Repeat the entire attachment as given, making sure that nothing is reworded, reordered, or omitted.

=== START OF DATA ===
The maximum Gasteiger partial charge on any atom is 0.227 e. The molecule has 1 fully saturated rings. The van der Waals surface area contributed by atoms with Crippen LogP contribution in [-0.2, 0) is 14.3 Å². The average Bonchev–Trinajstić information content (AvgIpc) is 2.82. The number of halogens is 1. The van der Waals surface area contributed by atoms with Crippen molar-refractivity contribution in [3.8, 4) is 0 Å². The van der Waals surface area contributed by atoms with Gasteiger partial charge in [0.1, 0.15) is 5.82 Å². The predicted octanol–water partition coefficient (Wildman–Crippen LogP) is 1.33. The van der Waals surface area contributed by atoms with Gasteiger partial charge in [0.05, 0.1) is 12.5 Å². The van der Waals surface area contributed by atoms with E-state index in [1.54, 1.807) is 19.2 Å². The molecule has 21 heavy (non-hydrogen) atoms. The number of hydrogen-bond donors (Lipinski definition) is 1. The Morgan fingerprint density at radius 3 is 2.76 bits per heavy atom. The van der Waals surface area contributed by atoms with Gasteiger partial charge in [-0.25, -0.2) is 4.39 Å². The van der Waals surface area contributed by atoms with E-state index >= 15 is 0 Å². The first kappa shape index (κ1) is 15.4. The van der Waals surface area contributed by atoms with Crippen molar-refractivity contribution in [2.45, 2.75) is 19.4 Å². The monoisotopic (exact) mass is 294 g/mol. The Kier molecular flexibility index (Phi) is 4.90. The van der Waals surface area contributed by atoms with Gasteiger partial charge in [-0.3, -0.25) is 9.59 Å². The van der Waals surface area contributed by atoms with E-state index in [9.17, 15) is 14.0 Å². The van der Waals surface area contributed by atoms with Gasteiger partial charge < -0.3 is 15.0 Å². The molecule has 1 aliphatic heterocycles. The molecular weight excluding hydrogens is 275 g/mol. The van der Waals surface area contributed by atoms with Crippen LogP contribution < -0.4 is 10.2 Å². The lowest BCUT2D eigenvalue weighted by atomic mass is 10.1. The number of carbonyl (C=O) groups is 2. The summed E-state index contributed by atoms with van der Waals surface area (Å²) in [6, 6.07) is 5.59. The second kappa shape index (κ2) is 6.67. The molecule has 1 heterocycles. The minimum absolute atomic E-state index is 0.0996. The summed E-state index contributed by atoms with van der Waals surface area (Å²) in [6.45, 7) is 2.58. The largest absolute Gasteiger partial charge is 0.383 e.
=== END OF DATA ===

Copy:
The maximum Gasteiger partial charge on any atom is 0.227 e. The molecule has 1 fully saturated rings. The van der Waals surface area contributed by atoms with Crippen LogP contribution in [-0.2, 0) is 14.3 Å². The average Bonchev–Trinajstić information content (AvgIpc) is 2.82. The number of halogens is 1. The van der Waals surface area contributed by atoms with Crippen molar-refractivity contribution in [3.8, 4) is 0 Å². The van der Waals surface area contributed by atoms with Gasteiger partial charge in [0.1, 0.15) is 5.82 Å². The predicted octanol–water partition coefficient (Wildman–Crippen LogP) is 1.33. The van der Waals surface area contributed by atoms with Gasteiger partial charge in [0.05, 0.1) is 12.5 Å². The van der Waals surface area contributed by atoms with E-state index in [1.54, 1.807) is 19.2 Å². The molecule has 21 heavy (non-hydrogen) atoms. The number of hydrogen-bond donors (Lipinski definition) is 1. The Morgan fingerprint density at radius 3 is 2.76 bits per heavy atom. The van der Waals surface area contributed by atoms with Gasteiger partial charge in [-0.25, -0.2) is 4.39 Å². The van der Waals surface area contributed by atoms with E-state index >= 15 is 0 Å². The first kappa shape index (κ1) is 15.4. The van der Waals surface area contributed by atoms with Crippen molar-refractivity contribution in [2.45, 2.75) is 19.4 Å². The monoisotopic (exact) mass is 294 g/mol. The Kier molecular flexibility index (Phi) is 4.90. The van der Waals surface area contributed by atoms with Gasteiger partial charge in [-0.3, -0.25) is 9.59 Å². The van der Waals surface area contributed by atoms with E-state index in [9.17, 15) is 14.0 Å². The van der Waals surface area contributed by atoms with Gasteiger partial charge < -0.3 is 15.0 Å². The molecule has 1 aliphatic heterocycles. The molecular weight excluding hydrogens is 275 g/mol. The van der Waals surface area contributed by atoms with Crippen LogP contribution < -0.4 is 10.2 Å². The lowest BCUT2D eigenvalue weighted by atomic mass is 10.1. The number of carbonyl (C=O) groups is 2. The summed E-state index contributed by atoms with van der Waals surface area (Å²) in [6, 6.07) is 5.59. The second kappa shape index (κ2) is 6.67. The molecule has 1 heterocycles. The minimum absolute atomic E-state index is 0.0996. The summed E-state index contributed by atoms with van der Waals surface area (Å²) in [6.45, 7) is 2.58. The largest absolute Gasteiger partial charge is 0.383 e.